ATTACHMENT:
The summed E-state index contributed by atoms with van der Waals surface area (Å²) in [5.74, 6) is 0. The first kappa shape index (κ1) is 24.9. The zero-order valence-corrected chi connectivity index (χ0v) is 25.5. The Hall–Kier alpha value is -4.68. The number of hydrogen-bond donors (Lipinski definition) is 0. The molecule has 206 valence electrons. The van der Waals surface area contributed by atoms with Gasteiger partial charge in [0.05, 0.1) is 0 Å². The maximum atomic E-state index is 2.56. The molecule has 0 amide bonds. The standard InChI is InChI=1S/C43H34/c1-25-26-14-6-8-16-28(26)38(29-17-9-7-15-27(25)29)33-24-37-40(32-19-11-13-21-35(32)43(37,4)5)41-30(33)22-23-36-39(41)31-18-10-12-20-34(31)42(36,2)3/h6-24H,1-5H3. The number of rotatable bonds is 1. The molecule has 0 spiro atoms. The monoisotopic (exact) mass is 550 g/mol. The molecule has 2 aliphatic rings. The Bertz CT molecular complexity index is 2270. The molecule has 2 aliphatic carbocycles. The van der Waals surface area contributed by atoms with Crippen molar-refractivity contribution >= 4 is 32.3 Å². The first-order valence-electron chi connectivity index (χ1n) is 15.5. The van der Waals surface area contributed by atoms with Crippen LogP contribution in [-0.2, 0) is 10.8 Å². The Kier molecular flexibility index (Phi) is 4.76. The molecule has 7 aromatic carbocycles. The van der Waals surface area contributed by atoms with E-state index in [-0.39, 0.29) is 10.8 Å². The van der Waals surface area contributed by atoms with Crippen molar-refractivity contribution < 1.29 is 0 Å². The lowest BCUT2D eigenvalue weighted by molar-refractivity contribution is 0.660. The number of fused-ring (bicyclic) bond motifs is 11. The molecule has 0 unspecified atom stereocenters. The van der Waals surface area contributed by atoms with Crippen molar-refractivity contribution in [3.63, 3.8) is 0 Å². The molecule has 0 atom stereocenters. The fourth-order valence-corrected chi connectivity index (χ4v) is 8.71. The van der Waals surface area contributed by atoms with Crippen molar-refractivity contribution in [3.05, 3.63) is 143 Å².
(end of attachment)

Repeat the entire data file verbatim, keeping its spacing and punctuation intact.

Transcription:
The summed E-state index contributed by atoms with van der Waals surface area (Å²) in [5.74, 6) is 0. The first kappa shape index (κ1) is 24.9. The zero-order valence-corrected chi connectivity index (χ0v) is 25.5. The Hall–Kier alpha value is -4.68. The number of hydrogen-bond donors (Lipinski definition) is 0. The molecule has 206 valence electrons. The van der Waals surface area contributed by atoms with Gasteiger partial charge in [0.05, 0.1) is 0 Å². The maximum atomic E-state index is 2.56. The molecule has 0 amide bonds. The standard InChI is InChI=1S/C43H34/c1-25-26-14-6-8-16-28(26)38(29-17-9-7-15-27(25)29)33-24-37-40(32-19-11-13-21-35(32)43(37,4)5)41-30(33)22-23-36-39(41)31-18-10-12-20-34(31)42(36,2)3/h6-24H,1-5H3. The number of rotatable bonds is 1. The molecule has 0 spiro atoms. The monoisotopic (exact) mass is 550 g/mol. The molecule has 2 aliphatic rings. The Bertz CT molecular complexity index is 2270. The molecule has 2 aliphatic carbocycles. The van der Waals surface area contributed by atoms with Crippen molar-refractivity contribution >= 4 is 32.3 Å². The first-order valence-electron chi connectivity index (χ1n) is 15.5. The van der Waals surface area contributed by atoms with Crippen LogP contribution in [-0.2, 0) is 10.8 Å². The Kier molecular flexibility index (Phi) is 4.76. The molecule has 7 aromatic carbocycles. The van der Waals surface area contributed by atoms with E-state index in [-0.39, 0.29) is 10.8 Å². The van der Waals surface area contributed by atoms with Crippen molar-refractivity contribution < 1.29 is 0 Å². The lowest BCUT2D eigenvalue weighted by molar-refractivity contribution is 0.660. The number of fused-ring (bicyclic) bond motifs is 11. The molecule has 0 unspecified atom stereocenters. The van der Waals surface area contributed by atoms with Crippen molar-refractivity contribution in [3.63, 3.8) is 0 Å². The molecule has 0 atom stereocenters. The fourth-order valence-corrected chi connectivity index (χ4v) is 8.71. The van der Waals surface area contributed by atoms with Crippen molar-refractivity contribution in [3.05, 3.63) is 143 Å².